The other painfully obvious fact that Mr. Carey refuses to acknowledge is that so much of what he calls incompetence is disproportionately the work of blacks and Hispanics. Although he lards his book with statistics, he almost never breaks down the horror figures by race. When he rants about illiteracy, he fails to tell us that blacks and Hispanics are, respectively, three and three-and-a-half times more likely to be illiterate than whites. He despairs of shattered families, but never tells us that while 15 percent of white babies are born to single parents, 34 percent of Hispanic babies and an astounding 63 percent of black babies are illegitimate. He lambastes indolence and irresponsibility, but hasn’t noticed that blacks are six times as likely as whites to be on welfare and Hispanics are 3.6 times as likely. He does not care to tell us that 52 percent of Hispanic students drop out of high school or that blacks are 46 times more likely than whites to have syphilis.
Throughout Mr. Carey’s book, there is a transparent determination to ignore race. Many of the race-unspecified instances of barbarism he cites are almost certainly stories about non-whites, and he coyly refrains from mentioning race when he writes about well-publicized outrages. For all his readers would know, the Central Park jogger was raped by white college boys, and the Utah tourist stabbed to death on a New York subway platform was killed by Japanese-Americans.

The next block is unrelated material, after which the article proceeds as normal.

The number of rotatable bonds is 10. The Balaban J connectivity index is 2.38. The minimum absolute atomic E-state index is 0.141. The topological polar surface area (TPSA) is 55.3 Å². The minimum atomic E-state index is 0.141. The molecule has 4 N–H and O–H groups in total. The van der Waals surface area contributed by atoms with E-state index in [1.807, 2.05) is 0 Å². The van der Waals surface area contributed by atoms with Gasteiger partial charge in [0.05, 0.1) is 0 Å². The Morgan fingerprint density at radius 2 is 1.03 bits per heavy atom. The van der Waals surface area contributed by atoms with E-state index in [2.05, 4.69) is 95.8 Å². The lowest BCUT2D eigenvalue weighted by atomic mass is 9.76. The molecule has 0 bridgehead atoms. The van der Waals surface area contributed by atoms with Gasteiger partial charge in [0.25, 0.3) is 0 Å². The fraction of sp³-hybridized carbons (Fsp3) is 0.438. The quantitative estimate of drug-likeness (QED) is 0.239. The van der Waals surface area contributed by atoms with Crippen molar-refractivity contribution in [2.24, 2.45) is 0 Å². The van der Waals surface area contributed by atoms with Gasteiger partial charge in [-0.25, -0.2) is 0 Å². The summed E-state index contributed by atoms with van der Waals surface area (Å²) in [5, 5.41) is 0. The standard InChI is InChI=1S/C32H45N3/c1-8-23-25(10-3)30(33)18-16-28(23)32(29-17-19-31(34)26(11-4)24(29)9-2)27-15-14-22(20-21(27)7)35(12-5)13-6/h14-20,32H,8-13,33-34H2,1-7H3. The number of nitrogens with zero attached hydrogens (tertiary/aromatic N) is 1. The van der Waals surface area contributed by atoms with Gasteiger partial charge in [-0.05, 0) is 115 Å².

A dose of his own medicine
Nevertheless, Mr. Carey is no fool, and occasionally he glimpses what is really wrong with America. For example, he points out that standards—whose absence he is constantly deploring—require judgments of superiority and inferiority. He even insists that a healthy society is one that has widely accepted norms of behavior and standards of conduct. “Openness sounds nice . . . ,” he writes, “[but] the problem is that openness is inimical to quality because it insists on indiscriminateness. Why? Because the opposite of indiscriminateness is—egads!—discrimination. . . .A society afraid to acknowledge the best because it’s afraid to acknowledge the worst is a society where quality is doomed.” Mr. Carey could do with a dose of his own medicine.
Although Mr. Carey manages to recognize that a society cannot cohere and function without “shared duties, values, loyalties, habits of mind and qualities of heart,” what does his prescription for America call for but more diversity! Diversity, he says is “the marrow of our greatness, the wellspring of our strength.” Through immigration and diversity America will continue to “renew and invigorate” itself. It would be hard to draw a more ridiculous—or more politically correct—conclusion from the facts that Mr. Carey has given us.
Mr. Carey argues repeatedly that America is rife with incompetence because Americans cannot or will not live up to standards. As he says, America is becoming “a second-rate nation and a Third World country.” What Mr. Carey cannot or will not see is that this is because America is increasingly a nation of second-rate and Third World people.